Usually by the end week of November, an item appears in the papers about a Marian procession that would start from the Manila Cathedral to celebrate the feast of the Immaculate Conception, which in the Roman church calendar falls on the 8th of December. As far as we know, the procession is a moveable event, usually held on a Sunday before the feast day unless this itself falls on a weekend.
We've done photo shoots of the October La Naval de Manila in previous years, but this Marian event has always skipped our mind until last Sunday's.
The procession was announced to start at four o'clock in the afternoon but we were suddenly called to a little business meeting in Makati around that time. We were two hours late but with around eighty images of the Virgin Mary in procession, we suspected that we could still catch up with quite a number of carrozas or floats to capture with our digital camera.
At the Muralla gate near Letran College at around six-thirty, people were still waiting for half of the procession--forty six more carrozas, according to the police detailed there. We walked to the Cathedral, and yes, the first batch of floats were already parked on the streets nearby, the images still lit up to the delight of camera bugs like us.
We walked back to Muralla to wait for the other half of the procession. We thought it would be great to shoot atop the old walls. We surmised that the delay could be due to traffic somewhere on Roxas Blvd up to the Intramuros re-entry point. We walked toward the gate near Mapua and fronting City Hall hoping to meet the procession, but there were only four floats we saw, one of them attended to by a big costumed and dancing contingent from Orani, Bataan. We didn't wait for the rest anymore.
We don't know if the procession honoring the Immaculada Concepcion, the patroness of the Manila Cathedral, went as far as the Luneta during the Spanish regime, which was the promenade of city folks at sundown either on foot on in their carriages.
But there's an amusing vignette of the Marian procession of 1894--about quarrels--from Joseph Earle Stevens, "an ex-resident of Manila," who wrote about it in his Yesterdays in the Philippines (1899). We deduced it was the feast of the Immaculate Conception because, first, it was in his notes between November 13 and December 23, 1894, and second, he was talking about images of the Virgin Mary:
"Last night there occurred another one of those religious torchlight processions which are so common in the streets of Old Manila. It started after sunset, inside the city walls, from a big church brightly illuminated from top to bottom with small candle-cups that gave it the appearance of a great sugar palace. The procession consisted of many richly decorated floats, containing life-size figures of saints and apostles dressed in garments of gold and purple and borne along by sweating coolies, who staggered underneath a draping that shielded from view all save their lower limbs and naked feet. The larger floats were covered with dozens of candelabra and guarded by soldiers with fixed bayonets. Other rolling floats of smaller magnitude were pulled along by little children in white gowns, while troops of old maids, young maids, and Spanish women marched before and behind, dressed in black and carrying candles. The black mantillas which fell gracefully from the heads of many of the torch-bearers gave their faces a look of saint-like grace, except at such times as the evening breeze made the candle-grease refractory, and one might easily have imagined himself a spectator at a celebration in Seville.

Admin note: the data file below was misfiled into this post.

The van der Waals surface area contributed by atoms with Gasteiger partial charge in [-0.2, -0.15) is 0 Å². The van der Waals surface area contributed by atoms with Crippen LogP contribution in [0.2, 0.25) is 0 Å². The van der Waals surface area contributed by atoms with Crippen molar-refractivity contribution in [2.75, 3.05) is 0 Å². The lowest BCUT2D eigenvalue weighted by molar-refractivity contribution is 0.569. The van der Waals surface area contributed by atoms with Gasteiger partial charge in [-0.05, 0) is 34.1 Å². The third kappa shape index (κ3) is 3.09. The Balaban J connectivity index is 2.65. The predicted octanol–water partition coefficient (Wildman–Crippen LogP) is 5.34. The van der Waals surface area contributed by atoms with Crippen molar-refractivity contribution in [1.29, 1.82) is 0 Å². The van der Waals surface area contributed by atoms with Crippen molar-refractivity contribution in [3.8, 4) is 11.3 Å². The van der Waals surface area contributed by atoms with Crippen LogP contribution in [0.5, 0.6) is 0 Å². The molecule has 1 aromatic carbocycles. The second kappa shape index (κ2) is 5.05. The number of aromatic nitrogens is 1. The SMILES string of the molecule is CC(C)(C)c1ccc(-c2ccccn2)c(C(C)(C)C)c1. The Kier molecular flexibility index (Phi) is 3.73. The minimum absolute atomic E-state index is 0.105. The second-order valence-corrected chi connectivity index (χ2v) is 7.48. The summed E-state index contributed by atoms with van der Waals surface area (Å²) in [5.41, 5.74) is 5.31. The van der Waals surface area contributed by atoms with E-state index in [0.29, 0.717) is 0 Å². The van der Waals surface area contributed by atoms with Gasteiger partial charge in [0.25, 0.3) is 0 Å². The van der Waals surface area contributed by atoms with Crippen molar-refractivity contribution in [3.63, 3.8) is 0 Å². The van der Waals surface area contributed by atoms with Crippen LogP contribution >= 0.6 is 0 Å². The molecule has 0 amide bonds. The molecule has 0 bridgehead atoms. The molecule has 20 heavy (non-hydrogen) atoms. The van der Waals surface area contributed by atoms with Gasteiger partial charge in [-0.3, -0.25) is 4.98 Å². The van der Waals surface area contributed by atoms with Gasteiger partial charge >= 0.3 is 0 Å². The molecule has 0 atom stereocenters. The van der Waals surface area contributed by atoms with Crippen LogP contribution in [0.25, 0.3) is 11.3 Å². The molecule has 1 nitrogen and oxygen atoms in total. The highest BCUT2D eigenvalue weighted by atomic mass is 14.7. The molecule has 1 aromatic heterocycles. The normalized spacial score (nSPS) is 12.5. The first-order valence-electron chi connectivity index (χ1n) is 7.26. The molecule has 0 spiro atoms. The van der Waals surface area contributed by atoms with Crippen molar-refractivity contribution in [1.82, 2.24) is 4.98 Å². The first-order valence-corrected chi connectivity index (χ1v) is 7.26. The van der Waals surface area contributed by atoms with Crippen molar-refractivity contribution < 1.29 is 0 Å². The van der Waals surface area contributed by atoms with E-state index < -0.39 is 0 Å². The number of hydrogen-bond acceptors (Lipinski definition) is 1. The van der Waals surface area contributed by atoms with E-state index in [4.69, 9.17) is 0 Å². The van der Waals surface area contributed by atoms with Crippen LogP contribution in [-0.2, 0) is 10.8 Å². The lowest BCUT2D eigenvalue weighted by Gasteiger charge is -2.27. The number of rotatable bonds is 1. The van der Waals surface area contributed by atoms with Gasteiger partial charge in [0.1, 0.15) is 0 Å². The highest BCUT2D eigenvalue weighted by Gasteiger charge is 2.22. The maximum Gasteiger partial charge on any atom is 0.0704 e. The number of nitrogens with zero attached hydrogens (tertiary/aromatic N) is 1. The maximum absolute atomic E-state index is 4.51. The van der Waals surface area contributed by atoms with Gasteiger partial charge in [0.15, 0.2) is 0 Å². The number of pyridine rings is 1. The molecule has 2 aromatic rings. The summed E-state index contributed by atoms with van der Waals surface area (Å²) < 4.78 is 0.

"Many bands all playing different tunes in different times and keys, rows of hard-faced, fat-stomached priests trying to look religious but failing completely to do so, and five hundred small boys, who, like ours at home, formed a sort of rear guard to the solemnities, all went to make up the peculiar performance. The whole long affair started from the church, wound through the narrow streets, and finally brought up at the church again, where it was saluted by fireworks and ringing of bells.
"In the balconies of the houses that almost overhung the route were smiling crowds of lookers-on, and Roman candles and Bengola lights added impressiveness to the scene, or dropped their sparks on the garments of those promenading below. As the various images of the Virgin Mary and the Descent from the Cross passed by, everyone took off his hat and appeared deeply impressed with religious feeling. After the carriers of the floats had put down for good their expensive burdens in the vestry of the church, a few liquid refreshments easily started them quarrelling as to the merits of their respective displays. One set claimed that their Descent from the Cross was more life-like than that carried by their rivals, and they almost came to blows over which of the Virgin Marys wore the finest clothes. "
The last part tells us that there were several privately owned Descent from the Cross and Virgin Mary images. In this 2009 procession, which of the Marys are at least a century old, and Stevens saw in 1894?
Troubles brewed over the Lady's couture? How about the crowns? Were they as awesomely large and possibly heavy due to adornments as the ones we saw and photographed last Sunday?